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Author: accuracy Add to my Favorite Fools Ignore this person (you won't see their posts anymore) Number: of 121599  
Subject: Federal/State Exemptions Date: 10/31/1999 1:52 AM
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Hi,

My wife and I just had twin boys and have some questions regarding tax exemptions. My wife is not working now, so after filling out a W-4 on a tax site, it came up with seven deductions. I used to be just a single with zero exemptions. Comparing seven to zero nets me about $350 more per month. If I claim the seven exemptions, does this mean I'll be owing the IRS come tax time or is this simply a "benefit" of having children. You'll have to excuse my tax ignorance, but I tend to dislike some of this stuff. Thanks!
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Author: JAFO31 Big gold star, 5000 posts Old School Fool Add to my Favorite Fools Ignore this person (you won't see their posts anymore) Number: 20252 of 121599
Subject: Re: Federal/State Exemptions Date: 10/31/1999 2:25 AM
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accuracy: "My wife and I just had twin boys and have some questions regarding tax exemptions. My wife is not working now, so after filling out a W-4 on a tax site, it came up with seven deductions. I used to be just a single with zero exemptions. Comparing seven to zero nets me about $350 more per month. If I claim the seven exemptions, does this mean I'll be owing the IRS come tax time or is this simply a "benefit" of having children."

Congratulations on the twins! I will pass on your actual question, but make sure that you get social security numbers for the "boys" promptly; you will need then come tax time.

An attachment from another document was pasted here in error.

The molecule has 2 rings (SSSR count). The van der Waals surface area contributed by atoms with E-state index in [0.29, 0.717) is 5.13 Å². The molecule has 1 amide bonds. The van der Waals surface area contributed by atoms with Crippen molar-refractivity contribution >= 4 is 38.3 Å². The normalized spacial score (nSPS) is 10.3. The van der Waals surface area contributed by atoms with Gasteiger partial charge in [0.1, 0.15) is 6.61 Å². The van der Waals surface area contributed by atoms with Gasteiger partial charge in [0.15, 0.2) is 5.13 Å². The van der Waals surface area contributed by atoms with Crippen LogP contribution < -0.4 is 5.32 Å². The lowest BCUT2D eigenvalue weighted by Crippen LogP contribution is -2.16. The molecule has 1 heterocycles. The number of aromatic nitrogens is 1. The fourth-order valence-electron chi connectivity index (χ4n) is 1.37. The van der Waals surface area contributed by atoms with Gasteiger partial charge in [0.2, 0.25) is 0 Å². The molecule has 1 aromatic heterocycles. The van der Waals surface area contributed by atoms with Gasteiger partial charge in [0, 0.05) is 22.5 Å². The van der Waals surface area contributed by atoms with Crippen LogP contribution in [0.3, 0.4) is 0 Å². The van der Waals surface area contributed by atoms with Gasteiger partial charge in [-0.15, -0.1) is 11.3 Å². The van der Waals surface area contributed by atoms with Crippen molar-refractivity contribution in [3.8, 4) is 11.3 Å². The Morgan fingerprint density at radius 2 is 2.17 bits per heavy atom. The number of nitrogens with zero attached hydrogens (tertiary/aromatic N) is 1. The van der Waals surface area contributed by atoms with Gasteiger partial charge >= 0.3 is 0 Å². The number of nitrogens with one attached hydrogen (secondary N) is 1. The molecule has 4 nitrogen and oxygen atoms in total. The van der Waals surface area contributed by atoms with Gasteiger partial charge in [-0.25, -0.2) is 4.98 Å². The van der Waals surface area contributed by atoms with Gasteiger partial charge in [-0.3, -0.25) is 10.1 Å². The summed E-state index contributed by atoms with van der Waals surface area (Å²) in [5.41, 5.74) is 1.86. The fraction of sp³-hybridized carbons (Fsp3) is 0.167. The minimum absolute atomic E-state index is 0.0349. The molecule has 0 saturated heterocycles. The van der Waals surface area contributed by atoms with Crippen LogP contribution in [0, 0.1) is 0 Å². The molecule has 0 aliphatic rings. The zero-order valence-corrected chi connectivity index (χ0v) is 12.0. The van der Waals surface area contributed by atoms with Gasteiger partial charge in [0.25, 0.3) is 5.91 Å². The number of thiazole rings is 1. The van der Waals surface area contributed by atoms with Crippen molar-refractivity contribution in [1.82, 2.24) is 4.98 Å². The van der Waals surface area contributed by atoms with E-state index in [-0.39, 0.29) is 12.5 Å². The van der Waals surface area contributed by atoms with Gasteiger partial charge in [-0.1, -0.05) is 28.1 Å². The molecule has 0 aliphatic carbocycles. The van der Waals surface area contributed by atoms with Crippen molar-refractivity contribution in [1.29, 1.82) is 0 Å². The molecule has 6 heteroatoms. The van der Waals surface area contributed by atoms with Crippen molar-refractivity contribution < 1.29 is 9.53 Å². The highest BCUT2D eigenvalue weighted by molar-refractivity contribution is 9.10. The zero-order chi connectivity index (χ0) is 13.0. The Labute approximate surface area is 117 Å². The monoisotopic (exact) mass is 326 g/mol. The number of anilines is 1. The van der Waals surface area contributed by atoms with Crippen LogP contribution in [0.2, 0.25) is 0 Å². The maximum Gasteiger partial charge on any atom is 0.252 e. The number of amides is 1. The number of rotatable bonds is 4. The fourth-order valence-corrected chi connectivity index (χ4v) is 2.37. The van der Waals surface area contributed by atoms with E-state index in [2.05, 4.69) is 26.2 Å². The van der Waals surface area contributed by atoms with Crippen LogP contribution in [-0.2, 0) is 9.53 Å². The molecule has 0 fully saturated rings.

Best wishes, JAFO


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Author: hghcpa Three stars, 500 posts Add to my Favorite Fools Ignore this person (you won't see their posts anymore) Number: 20257 of 121599
Subject: Re: Federal/State Exemptions Date: 10/31/1999 7:33 AM
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accuracy: "My wife and I just had twin boys and have some questions regarding tax exemptions. My wife is not working now, so after filling out a W-4 on a tax site, it came up with seven deductions. I used to be just a single with zero exemptions. Comparing seven to zero nets me about $350 more per month. If I claim the seven exemptions, does this mean I'll be owing the IRS come tax time or is this simply a "benefit" of having children."
========

The calculation of the new withholding you performed simply means that you will pay less each month towards your yearly tax liability. Since your bride just bore you a new dual legacy uncle sam will allow you two new "exemptions" for them which will save you some in taxes but not a great deal. The most in tax savings this would generate will be approximately $2300 per year - if you were in the top brackets. (The diaper bill will wipe that out!!)

Think of it this way... if you win the lottery next week (we all are praying) you may owe 50 grand in taxes on april 15th. Changing your withholding simply means you pay more or less on a monthly basis towards the total tax liability.

BTW - I forgot to mention that you will be eligible for the child tax credit - saves you $800 in taxes in addition to the savings from the exemptions mentioned above, assuming your gross income is less than 100k.


Pete




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Author: FLInvestor Add to my Favorite Fools Ignore this person (you won't see their posts anymore) Number: 20269 of 121599
Subject: Re: Federal/State Exemptions Date: 10/31/1999 7:54 PM
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A lot of those tax sites, including the actual IRS site can lead you a stray. Quite frankly, reading the actual IRS form W-4 can lead the average individual to claim too many allowances. I wouldn't ever claim more allowances than people you're supporting (including yourself), unless you have taxes being paid in through some other source like estimated tax payments. If anything, its better to err on the side of caution. By doing this, in the worst case scenario, you end up getting a nice refund at yearend as opposed to possible penalties for underpayment of taxes.

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Author: inparadise Big funky green star, 20000 posts Old School Fool Add to my Favorite Fools Ignore this person (you won't see their posts anymore) Number: 20312 of 121599
Subject: Re: Federal/State Exemptions Date: 11/1/1999 11:40 AM
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Wow, Twins. Congratulations!